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Skechers GOmeb Strada 2 Review

  In the last year, Skechers Performance has continually proven to me that they are extremely serious about developing and putting out very good running shoes.  My experiences in the Strada 1 (REVIEW), GoRun 4 2016 (REVIEW), Forza (REVIEW) and Speed 3 and 3 2016 (REVIEW) have shown this repeatedly and I look forward to each new release.  Which explains why I was a bit baffled by the quiet release of the GOmeb Strada 2 a few months ago.  The original Strada became one of my favorite trainers with the decent amount of protection, responsive midsole (which worked very well for fast long runs) and the interesting placement of forefoot outsole rubber that acted as very mild medial forefoot posting (which works very well for me as I tend to pronate heavily in the anterior midfoot/forefoot area).  My only major issue was the very clear outsole durability issue and while the shoe lasted 300 miles, the outsole wore down very fast.  Regardless, I was excited to see what had been improved upon in version 2.  The major changes I can see are to the upper (as per usual with Skechers Performance as they have been only making major changes to the sole every other year) to improve durability and the switch of the midsole material to 5Gen.  How did this change things?  Read on….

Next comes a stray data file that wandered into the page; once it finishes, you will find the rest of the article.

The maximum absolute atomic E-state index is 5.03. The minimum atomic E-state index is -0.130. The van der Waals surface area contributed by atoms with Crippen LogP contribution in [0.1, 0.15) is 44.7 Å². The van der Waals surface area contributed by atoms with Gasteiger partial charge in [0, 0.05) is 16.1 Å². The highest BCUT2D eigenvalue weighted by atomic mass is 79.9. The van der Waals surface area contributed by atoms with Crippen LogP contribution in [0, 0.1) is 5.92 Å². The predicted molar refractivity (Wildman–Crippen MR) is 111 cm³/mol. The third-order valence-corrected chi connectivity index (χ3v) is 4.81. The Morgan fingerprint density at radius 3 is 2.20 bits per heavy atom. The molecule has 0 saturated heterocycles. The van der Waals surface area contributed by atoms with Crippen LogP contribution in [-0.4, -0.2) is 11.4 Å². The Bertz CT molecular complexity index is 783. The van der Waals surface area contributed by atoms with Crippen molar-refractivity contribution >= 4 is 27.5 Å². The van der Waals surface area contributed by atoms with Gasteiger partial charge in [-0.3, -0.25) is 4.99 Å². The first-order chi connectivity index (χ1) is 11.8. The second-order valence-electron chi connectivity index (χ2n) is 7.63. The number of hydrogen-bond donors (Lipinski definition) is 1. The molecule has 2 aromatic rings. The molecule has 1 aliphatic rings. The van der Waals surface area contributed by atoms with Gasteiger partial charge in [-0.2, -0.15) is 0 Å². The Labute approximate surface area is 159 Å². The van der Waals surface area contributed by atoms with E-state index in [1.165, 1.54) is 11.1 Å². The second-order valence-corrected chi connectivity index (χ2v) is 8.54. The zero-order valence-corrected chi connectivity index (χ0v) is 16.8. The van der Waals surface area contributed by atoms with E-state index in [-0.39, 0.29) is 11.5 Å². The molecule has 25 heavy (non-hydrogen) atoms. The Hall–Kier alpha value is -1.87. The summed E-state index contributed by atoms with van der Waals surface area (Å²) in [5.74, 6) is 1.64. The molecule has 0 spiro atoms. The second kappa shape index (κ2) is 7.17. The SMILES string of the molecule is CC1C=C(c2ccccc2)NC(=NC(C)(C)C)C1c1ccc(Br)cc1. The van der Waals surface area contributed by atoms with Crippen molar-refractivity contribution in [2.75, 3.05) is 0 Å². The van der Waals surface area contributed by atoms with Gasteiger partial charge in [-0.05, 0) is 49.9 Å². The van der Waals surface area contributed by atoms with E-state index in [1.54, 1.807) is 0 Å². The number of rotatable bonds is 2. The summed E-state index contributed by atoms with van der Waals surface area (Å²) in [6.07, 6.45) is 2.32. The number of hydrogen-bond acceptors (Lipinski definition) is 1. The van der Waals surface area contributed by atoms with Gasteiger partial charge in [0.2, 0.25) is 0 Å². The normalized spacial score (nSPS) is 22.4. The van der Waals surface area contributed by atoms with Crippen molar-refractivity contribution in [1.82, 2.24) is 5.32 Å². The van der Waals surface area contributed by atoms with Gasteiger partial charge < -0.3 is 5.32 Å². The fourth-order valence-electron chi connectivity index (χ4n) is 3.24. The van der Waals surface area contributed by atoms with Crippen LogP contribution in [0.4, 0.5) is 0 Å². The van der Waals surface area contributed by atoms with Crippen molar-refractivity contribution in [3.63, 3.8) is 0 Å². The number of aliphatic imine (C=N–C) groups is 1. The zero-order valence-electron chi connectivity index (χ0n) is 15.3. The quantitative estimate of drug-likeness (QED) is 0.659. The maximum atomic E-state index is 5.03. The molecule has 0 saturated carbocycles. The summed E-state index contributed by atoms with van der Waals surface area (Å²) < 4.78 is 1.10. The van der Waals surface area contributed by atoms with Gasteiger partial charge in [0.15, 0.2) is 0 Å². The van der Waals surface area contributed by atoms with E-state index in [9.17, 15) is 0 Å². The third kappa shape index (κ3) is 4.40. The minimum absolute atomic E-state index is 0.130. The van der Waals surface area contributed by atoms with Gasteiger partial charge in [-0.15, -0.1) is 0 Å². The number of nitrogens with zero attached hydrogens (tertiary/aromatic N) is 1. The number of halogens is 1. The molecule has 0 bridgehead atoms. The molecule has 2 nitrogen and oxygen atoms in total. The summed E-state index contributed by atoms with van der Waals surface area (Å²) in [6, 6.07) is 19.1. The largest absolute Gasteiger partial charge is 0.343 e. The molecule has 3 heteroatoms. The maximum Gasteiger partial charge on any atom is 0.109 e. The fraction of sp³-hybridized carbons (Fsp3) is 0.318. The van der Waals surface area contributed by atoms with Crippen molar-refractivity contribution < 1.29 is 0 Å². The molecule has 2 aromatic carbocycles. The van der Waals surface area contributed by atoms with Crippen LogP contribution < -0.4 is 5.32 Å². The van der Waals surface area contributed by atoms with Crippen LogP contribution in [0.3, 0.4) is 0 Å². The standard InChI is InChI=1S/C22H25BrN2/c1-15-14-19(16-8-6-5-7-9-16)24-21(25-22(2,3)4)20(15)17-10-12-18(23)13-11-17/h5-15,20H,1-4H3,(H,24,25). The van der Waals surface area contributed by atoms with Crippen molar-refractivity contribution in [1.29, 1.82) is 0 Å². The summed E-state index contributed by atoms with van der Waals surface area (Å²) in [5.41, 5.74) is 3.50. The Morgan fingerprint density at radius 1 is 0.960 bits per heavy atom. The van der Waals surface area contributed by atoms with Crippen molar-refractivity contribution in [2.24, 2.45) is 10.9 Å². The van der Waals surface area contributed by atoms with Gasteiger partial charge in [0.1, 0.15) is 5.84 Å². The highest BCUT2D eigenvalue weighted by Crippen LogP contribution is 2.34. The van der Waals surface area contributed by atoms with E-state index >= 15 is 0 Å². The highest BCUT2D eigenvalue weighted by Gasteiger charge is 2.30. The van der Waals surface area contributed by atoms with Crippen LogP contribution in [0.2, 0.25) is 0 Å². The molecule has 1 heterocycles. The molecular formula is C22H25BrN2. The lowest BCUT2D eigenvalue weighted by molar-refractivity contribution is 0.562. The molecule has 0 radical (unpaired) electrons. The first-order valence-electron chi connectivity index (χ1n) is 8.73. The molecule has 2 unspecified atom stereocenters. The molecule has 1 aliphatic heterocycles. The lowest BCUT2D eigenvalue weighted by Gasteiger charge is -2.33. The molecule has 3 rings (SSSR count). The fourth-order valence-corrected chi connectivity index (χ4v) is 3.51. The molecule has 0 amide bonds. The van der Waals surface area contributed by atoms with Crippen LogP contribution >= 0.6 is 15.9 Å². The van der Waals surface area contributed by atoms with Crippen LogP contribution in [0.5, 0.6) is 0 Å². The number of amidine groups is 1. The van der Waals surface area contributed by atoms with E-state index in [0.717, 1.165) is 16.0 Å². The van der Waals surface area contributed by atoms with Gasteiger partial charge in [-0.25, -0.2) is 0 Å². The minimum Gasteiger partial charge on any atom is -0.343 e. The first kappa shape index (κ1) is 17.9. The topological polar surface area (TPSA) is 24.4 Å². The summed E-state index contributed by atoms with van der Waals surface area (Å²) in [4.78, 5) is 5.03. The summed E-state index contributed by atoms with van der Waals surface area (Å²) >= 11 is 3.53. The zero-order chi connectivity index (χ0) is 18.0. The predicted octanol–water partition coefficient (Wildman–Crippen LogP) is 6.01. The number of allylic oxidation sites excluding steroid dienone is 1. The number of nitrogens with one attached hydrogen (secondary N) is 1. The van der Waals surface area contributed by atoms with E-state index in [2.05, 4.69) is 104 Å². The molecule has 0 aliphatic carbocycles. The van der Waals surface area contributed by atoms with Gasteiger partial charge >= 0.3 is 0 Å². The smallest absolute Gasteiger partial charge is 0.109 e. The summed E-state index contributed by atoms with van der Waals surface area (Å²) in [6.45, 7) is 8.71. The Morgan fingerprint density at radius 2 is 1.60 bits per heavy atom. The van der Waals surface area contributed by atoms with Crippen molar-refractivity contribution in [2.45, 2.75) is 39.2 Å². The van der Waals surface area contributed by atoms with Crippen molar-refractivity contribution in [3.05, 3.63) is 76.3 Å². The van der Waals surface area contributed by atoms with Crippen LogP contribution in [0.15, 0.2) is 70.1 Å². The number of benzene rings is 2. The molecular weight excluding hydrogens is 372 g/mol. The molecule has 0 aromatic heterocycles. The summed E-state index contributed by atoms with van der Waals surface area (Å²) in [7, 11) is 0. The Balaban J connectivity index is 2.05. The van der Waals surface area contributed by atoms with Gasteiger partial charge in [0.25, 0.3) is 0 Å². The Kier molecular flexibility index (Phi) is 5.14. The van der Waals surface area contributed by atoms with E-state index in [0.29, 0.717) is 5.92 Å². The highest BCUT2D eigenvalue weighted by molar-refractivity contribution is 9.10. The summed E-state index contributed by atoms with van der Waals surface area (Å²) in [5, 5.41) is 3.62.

STATS (per Running Warehouse)

Weight: 9.7 oz
Drop: 8mm
Stack Heights (Heel/Forefoot): 28mm/20mm  
Classification: Neutral Trainer
Price: $130


   The major update to the sole in the Strada 2 is the change from using Resalyte to using 5GEN material.  This is supposed to create a more responsive and cushioned ride.  My personal opinion is that the change made the sole softer and actually decreased the responsiveness that I felt from the previous version.   The Strada 1 was a surprisingly bouncy shoe that I was able to use easily for fartleks and fast long runs.  I attribute this to the slightly stiffer cushioning compressing well but rebounding fully during toe-off.  The Strada 2 is still a fast and responsive neutral trainer, I just notice the flexibility has increased a decent amount, likely due to decreased sole stiffness, especially in the sagittal plane (front to back).  The Strada 2 is a much more flexible shoe overall than something like the Saucony Pegasus or Saucony Ride.  The midsole foam overall seams to compress less on landing but still provides plenty of protection.  The change is slight, but may be noticeable for those who have put many miles on the original.  Combined with the almost similar set- up of firmer outsole material running under the first metatarsal, that creates a VERY mild feeling of forefoot posting (ends up being more proprioceptive feedback that actual support) it gives the shoe the potential to be a more stable shoe (more on that later).